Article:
Main Street in downtown Kendallville is pictured looking north from the west side of the block near William Street. Twenty-five downtown buildings have been entered for consideration in the city’s $2 million PreservINg Main Street grant. KPC Media photo by Patrick Redmond
Main Street in downtown Kendallville is pictured looking north from the west side of the block near William Street. Twenty-five downtown buildings have been entered for consideration in the city’s $2 million PreservINg Main Street grant. KPC Media photo by Patrick Redmond
KENDALLVILLE — A dozen? Psssh. Make it two dozen, plus one.

Downtown building owners entered a total 25 buildings into consideration for funding through Kendallville’s $2 million PreservINg Main Street.

That final count smashed expectations that city officials had just made a few weeks ago, when they had 10 applications in and said they anticipated having about a dozen by the Jan. 3 deadline.

What actually happened was a flood of last-minute signups that has taken city leaders from wondering if they’d had enough work to fill out the $2 million budget to now perhaps having to cut a few buildings out because the money might not be enough to cover everyone.

On Wednesday, a steering committee of local officials were meeting to go through a scoring process on each application to set up a priority list that will help determine which buildings get a piece of the $2 million grant and which might have to be sidelined for now.

“I think this is fantastic news, and in fact we’re zooming today to go through and rank these applications on who has their funding lined up, what they’re planning to do to their building,” Mayor Suzanne Handshoe said Thursday morning. “I was pleased with the 12 or 13. Now this is really great news.”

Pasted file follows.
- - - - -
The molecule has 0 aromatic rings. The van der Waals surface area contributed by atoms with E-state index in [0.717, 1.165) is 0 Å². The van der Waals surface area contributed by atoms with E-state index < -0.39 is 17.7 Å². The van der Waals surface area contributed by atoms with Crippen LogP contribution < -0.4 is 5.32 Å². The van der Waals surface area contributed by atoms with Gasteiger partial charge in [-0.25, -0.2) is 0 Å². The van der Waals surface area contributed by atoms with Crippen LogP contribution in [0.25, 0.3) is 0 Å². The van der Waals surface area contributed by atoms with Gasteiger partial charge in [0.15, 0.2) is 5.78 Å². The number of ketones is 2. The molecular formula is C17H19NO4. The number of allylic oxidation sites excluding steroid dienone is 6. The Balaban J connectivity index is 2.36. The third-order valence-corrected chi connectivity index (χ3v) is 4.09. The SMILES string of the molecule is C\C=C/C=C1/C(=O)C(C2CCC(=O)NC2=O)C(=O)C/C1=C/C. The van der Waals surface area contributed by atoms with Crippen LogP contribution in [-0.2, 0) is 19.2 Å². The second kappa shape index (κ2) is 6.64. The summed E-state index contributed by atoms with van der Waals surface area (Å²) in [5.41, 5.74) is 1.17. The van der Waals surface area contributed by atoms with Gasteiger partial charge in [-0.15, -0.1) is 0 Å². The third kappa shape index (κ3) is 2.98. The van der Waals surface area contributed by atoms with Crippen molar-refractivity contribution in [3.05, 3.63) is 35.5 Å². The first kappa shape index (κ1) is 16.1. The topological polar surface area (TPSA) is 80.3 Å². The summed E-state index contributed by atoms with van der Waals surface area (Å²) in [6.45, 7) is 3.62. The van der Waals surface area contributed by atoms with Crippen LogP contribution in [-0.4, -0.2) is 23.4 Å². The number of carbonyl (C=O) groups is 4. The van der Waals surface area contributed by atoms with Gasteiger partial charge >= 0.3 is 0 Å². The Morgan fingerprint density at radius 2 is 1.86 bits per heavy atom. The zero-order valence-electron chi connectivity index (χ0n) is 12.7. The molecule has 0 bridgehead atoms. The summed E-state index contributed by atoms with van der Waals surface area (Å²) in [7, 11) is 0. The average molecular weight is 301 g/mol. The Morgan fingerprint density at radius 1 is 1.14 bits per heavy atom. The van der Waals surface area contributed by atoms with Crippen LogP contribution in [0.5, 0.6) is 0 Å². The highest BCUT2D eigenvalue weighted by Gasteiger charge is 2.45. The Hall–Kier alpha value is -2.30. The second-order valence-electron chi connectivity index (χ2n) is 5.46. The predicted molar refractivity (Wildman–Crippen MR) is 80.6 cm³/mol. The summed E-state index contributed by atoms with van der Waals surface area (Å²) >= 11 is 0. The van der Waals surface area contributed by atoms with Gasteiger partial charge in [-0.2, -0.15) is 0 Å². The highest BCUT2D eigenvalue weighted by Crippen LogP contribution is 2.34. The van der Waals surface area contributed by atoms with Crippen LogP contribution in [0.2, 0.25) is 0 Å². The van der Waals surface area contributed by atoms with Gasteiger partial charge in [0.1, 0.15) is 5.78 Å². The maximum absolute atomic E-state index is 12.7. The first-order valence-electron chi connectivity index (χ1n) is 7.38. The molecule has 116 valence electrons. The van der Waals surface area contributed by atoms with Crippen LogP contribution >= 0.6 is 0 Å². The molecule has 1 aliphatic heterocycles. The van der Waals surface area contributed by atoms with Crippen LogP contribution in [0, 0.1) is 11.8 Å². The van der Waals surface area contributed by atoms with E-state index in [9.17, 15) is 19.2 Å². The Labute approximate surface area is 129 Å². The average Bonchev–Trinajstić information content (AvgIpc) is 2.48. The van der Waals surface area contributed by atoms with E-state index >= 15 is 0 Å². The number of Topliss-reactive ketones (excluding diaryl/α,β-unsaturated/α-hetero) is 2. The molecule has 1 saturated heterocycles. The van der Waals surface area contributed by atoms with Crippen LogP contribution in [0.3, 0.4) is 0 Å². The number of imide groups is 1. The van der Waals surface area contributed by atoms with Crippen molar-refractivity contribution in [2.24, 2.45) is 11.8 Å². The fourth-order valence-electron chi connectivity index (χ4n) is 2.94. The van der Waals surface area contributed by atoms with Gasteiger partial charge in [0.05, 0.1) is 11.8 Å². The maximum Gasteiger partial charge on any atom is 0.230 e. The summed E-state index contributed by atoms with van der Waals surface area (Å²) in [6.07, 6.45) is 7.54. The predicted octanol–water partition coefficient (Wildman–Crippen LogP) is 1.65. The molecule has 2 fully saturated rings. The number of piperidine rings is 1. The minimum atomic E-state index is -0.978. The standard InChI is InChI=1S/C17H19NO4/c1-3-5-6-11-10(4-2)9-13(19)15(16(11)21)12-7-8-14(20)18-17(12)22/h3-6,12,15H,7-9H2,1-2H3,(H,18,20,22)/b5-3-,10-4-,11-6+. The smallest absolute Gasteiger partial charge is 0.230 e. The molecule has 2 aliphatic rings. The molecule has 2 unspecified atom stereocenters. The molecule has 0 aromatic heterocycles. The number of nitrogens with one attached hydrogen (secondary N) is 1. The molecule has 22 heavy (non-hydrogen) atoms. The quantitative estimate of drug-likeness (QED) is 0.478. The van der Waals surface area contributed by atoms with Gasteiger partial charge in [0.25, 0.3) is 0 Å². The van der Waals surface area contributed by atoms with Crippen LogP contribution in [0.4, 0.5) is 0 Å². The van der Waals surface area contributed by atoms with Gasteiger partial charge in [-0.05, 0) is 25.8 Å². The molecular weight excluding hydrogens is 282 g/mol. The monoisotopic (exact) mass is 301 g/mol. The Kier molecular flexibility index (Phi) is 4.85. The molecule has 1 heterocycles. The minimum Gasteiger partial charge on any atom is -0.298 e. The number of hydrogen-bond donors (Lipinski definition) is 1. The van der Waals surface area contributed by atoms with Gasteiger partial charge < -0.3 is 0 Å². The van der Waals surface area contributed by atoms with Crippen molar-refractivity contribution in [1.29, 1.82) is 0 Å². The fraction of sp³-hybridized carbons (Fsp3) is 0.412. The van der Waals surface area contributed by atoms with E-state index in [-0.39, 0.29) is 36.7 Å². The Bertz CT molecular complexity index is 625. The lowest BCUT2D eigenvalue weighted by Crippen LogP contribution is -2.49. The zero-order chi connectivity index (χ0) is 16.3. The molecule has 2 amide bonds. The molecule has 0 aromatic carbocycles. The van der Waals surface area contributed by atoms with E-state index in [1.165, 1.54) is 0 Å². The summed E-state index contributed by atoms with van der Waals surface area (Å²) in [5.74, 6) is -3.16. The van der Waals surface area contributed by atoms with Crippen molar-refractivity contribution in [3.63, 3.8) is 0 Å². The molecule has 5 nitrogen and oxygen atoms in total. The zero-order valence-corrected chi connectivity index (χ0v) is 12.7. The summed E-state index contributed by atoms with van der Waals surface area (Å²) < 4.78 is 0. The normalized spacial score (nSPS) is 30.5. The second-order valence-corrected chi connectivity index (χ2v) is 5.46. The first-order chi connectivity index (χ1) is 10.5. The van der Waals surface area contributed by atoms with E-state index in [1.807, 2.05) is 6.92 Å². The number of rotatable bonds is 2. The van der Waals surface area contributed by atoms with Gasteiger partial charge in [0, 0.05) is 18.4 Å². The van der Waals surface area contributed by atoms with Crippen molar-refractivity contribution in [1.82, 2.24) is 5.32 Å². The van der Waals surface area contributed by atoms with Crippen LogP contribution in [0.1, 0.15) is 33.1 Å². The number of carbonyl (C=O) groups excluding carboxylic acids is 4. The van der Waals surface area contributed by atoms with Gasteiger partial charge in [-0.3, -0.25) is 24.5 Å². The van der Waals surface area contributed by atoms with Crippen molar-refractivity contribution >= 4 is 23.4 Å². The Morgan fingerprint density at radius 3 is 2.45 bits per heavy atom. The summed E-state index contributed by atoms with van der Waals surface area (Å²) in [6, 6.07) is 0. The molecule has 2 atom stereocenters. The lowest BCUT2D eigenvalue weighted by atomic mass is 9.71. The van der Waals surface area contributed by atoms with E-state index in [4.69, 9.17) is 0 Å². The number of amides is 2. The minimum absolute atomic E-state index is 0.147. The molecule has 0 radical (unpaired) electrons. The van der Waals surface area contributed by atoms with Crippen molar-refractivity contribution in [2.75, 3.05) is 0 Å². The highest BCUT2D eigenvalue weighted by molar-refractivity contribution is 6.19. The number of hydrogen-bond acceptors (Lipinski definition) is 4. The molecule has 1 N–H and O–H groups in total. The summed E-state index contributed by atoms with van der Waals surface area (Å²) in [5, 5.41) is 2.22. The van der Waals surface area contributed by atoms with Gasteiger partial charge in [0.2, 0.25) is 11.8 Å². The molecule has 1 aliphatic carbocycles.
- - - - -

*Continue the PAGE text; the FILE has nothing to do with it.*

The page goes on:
Kendallville’s downtown has just over 60 buildings, so getting 25 of them involved in the grant represents almost half of the downtown inventory.

Kendallville was one of 25 communities to apply for the new pilot program from the Indiana Office of Community and Rural Affairs and then was selected as one of five finalists for consideration. The state had originally said only a sole community would be funded, but then ended up selecting two to get the $2 million grant, with Kendallville and Brookville getting the awards.

Two weeks ago, city leaders predicted they’d have about a dozen buildings submitted for the project, which raised questions about whether the city might have money left over and, if so, would they be able to keep it and utilize it in a second round of projects?

But the final application flurry blew those initial expectations away and now the it’s unclear whether there will be enough grant money to share with everyone who wants some.

The grant provides up to 85% of the cost of facade work, with a specific focus on historic preservation and restoration. Building owners are being required to chip in a 15% match, which is significantly lower buy-in than the 50/50 matching grants the Kendallville Redevelopment Commission regularly offers for facade work.

One other huge difference between the PreservINg Main Street grant program and the city’s usual facade grants is that the RDC’s program is capped at 50% of the cost up to $15,000, so building owners with very expensive projects can only get a maximum of $15,000.